'Be a good citizen': Park districts, forest preserves say keep spaced apart or they'll shut down
It was that warm, sunny day earlier this week when a Palatine Park District employee came across an unsettling sight: a game of pickleball.
The assistant superintendent of parks was making the rounds to see if caution tape was still wrapped around playgrounds closed by the statewide stay-at-home order.
"He found over 35 senior citizens inside a fenced tennis court playing pickleball," Executive Director Mike Clark said. "I personally don't understand how people think that's appropriate, so unfortunately, I had to take a hard stance."
Park districts and forest preserves are facing a coronavirus quandary: They've touted the outdoors as a mental boost and antidote to cabin fever, but crowds are still failing to heed public health warnings to practice social distancing.
Those failures have brought more restrictions to outdoor gathering spaces, a crackdown gaining traction after Chicago Mayor Lori Lightfoot closed the city's lakefront, 606 trail and Riverwalk.
The Palatine and Elmhurst park districts have locked tennis and pickleball courts. Two-by-fours have been bolted to basketball rims. Soccer and lacrosse goals have been disassembled. All in an endeavor to get people to stop congregating and comply with efforts to slow the rapid spread of COVID-19.
"They kind of gave everyone a chance, but people seem to keep wanting to get into small groups, and that's making it difficult for us to flatten the curve," said Dr. Sunny Sharma, an internist for Amita Health.
Recent studies on how long the virus can persist in droplets in the air have raised questions about what outdoor activities are still safe.
"When you start exercising, if you get going, you may start coughing and you might not know. You might be an asymptomatic carrier at that time where the symptoms haven't kicked in yet," Sharma said. "So that's why its important for us to distance ourselves a bit more."
He's primarily worried about the risk from extended exposure to an infected person. The virus also can spread by touching contaminated surfaces.
"If someone coughed and sneezed in an area, and they say it could potentially be in there for half an hour, if someone runs through it, I'm not as worried," Sharma said. "But if there's multiple people in close distances, within 6 feet, talking for extended periods of time, and one person may have it, that's a little bit more of an issue."
Instead of group runs, people can lace up their shoes with their headsets on a phone call to a workout buddy on a different running path. Another consideration for runners: Avoid pressing the walk signal buttons at intersections, Sharma advises. The virus can last on surfaces for hours to even days.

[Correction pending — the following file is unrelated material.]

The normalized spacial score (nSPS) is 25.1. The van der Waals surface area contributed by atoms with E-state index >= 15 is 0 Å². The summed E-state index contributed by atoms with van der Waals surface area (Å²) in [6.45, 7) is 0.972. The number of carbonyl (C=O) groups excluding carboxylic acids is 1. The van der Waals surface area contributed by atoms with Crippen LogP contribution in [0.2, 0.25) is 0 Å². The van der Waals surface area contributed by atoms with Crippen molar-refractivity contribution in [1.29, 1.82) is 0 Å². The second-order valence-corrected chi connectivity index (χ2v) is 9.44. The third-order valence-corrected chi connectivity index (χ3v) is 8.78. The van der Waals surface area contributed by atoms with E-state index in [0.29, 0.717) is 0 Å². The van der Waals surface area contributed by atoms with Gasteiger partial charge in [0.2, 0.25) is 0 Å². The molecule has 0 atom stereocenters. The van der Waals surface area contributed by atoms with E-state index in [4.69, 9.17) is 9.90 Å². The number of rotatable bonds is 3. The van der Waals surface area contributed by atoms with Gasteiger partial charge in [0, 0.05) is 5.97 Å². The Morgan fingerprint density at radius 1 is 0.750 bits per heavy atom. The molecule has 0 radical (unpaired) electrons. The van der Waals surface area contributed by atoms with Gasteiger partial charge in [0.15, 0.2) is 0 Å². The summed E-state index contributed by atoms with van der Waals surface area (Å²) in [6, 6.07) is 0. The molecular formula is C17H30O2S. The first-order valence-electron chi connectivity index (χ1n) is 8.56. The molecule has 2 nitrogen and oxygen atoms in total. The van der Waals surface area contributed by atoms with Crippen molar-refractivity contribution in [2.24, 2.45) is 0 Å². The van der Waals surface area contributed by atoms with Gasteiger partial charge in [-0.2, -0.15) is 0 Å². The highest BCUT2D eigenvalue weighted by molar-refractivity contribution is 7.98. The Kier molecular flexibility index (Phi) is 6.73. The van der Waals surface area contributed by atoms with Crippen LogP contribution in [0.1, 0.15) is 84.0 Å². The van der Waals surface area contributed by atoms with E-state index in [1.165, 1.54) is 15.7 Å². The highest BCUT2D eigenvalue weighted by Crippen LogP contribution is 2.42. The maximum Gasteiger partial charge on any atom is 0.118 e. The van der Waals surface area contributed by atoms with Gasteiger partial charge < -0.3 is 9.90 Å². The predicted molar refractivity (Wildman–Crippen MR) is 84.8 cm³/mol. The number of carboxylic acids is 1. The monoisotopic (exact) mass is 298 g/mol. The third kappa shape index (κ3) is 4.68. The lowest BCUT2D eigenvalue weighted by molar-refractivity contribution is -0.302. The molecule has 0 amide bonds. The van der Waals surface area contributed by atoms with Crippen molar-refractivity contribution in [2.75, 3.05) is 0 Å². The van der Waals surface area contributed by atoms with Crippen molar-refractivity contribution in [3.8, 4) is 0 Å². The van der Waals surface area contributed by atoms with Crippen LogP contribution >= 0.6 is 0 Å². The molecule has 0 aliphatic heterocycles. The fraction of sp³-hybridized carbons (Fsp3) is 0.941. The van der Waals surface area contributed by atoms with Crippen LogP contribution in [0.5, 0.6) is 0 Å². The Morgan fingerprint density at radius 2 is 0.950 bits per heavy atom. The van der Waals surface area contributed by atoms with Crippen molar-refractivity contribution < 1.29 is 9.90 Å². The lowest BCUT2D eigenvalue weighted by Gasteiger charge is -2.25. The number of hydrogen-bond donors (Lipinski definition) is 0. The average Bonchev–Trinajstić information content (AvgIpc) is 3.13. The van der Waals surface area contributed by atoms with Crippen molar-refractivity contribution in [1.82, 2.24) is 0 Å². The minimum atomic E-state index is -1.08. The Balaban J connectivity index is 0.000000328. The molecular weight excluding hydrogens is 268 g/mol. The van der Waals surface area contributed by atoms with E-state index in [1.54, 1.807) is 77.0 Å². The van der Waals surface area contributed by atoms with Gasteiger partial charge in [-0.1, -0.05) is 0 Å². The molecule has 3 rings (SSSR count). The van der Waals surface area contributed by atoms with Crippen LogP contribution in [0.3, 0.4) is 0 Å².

So if you live in an apartment building, and you need the elevator to venture outside, try not to lean against its walls. Push buttons with the back of your hand or wrist.
"What's very important, anyone anytime goes outside, not just because of the coronavirus but in general, whenever you get back home, the first thing you should do is always wash your hands," Sharma said.
He tries to spend time outdoors for a mental release, but he's now going out when there's less foot traffic. He's seen nearly 10 patients with confirmed cases of COVID-19.
"For the elderly, I do worry about them just staying indoors, not even going outside to see the sunlight," he said. "If someone has the luxury of having a front lawn or a patio and are able to just sit outside for a little bit, soak in the sun, just a little bit of that can help some of the mental health issues that you potentially have."
Forced to close?
In Lisle, the Morton Arboretum has scaled back its hours, closely moderated the number of visitors and reminded them to disperse on walking, running and biking trails.
"If it becomes evident that visitors do not maintain 6 feet of distance, the Arboretum will have no choice but to close," President and CEO Gerard Donnelly cautioned this week.
Elmhurst Park District Executive Director Jim Rogers issued the same warning Friday after reporting a volume of people in the parks playing on playgrounds and gathering on athletic fields.
"Please do not make us take the next step of closing down the community parks entirely," Rogers said in a written notice. "We want people to be able to get outside to get fresh air and go for a walk, but if this type of blatant disregard for the safety of others continues, we will be forced to do so."
The Forest Preserve District of DuPage County has encouraged people to visit only with members of their household and to avoid touching signs, benches or shelters.
The Lake County Forest Preserve District is installing more signs with a plea to adhere to social distancing so its properties can stay open.
"Right now, it seems to be OK, but we're watching it very closely," Executive Director Ty Kovach said.
Palatine parks will put a grid on its website showing what's still open and what's closed.
"The trails are open. Again, we just urge and mandate that even if you're going to use those, be a good citizen," Clark said. "Be a fellow, decent human and don't be close to people. Just don't get close to people."